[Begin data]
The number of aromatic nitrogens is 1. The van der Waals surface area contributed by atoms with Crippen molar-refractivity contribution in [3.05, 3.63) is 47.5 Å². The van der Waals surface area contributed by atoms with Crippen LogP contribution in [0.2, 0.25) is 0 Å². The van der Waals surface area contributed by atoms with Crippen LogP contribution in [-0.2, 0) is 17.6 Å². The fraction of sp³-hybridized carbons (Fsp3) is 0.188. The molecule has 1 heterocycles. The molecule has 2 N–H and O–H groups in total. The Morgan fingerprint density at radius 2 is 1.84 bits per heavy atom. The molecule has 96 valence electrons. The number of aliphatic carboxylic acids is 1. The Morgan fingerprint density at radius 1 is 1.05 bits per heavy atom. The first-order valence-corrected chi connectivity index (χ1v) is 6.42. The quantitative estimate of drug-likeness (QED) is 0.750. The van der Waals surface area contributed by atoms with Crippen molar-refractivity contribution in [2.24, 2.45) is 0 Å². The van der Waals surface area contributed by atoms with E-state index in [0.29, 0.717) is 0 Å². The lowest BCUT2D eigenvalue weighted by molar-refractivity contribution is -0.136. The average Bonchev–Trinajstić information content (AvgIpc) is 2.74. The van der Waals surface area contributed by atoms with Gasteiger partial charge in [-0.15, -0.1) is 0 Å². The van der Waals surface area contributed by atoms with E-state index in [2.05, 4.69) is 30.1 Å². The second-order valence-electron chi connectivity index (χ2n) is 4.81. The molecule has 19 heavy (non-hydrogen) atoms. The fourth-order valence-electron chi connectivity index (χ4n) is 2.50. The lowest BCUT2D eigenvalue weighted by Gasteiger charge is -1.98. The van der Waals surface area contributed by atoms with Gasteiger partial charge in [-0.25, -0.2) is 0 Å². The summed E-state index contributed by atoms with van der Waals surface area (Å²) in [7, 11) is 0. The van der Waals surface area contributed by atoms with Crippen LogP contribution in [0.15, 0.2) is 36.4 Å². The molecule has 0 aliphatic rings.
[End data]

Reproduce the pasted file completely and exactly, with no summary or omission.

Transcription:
The number of aromatic nitrogens is 1. The van der Waals surface area contributed by atoms with Crippen molar-refractivity contribution in [3.05, 3.63) is 47.5 Å². The van der Waals surface area contributed by atoms with Crippen LogP contribution in [0.2, 0.25) is 0 Å². The van der Waals surface area contributed by atoms with Crippen LogP contribution in [-0.2, 0) is 17.6 Å². The fraction of sp³-hybridized carbons (Fsp3) is 0.188. The molecule has 1 heterocycles. The molecule has 2 N–H and O–H groups in total. The Morgan fingerprint density at radius 2 is 1.84 bits per heavy atom. The molecule has 96 valence electrons. The number of aliphatic carboxylic acids is 1. The Morgan fingerprint density at radius 1 is 1.05 bits per heavy atom. The first-order valence-corrected chi connectivity index (χ1v) is 6.42. The quantitative estimate of drug-likeness (QED) is 0.750. The van der Waals surface area contributed by atoms with Crippen molar-refractivity contribution in [2.24, 2.45) is 0 Å². The van der Waals surface area contributed by atoms with E-state index in [0.29, 0.717) is 0 Å². The lowest BCUT2D eigenvalue weighted by molar-refractivity contribution is -0.136. The average Bonchev–Trinajstić information content (AvgIpc) is 2.74. The van der Waals surface area contributed by atoms with Gasteiger partial charge in [-0.15, -0.1) is 0 Å². The van der Waals surface area contributed by atoms with E-state index in [2.05, 4.69) is 30.1 Å². The second-order valence-electron chi connectivity index (χ2n) is 4.81. The molecule has 19 heavy (non-hydrogen) atoms. The fourth-order valence-electron chi connectivity index (χ4n) is 2.50. The lowest BCUT2D eigenvalue weighted by Gasteiger charge is -1.98. The van der Waals surface area contributed by atoms with Gasteiger partial charge in [-0.25, -0.2) is 0 Å². The summed E-state index contributed by atoms with van der Waals surface area (Å²) in [7, 11) is 0. The van der Waals surface area contributed by atoms with Crippen LogP contribution in [0.15, 0.2) is 36.4 Å². The molecule has 0 aliphatic rings.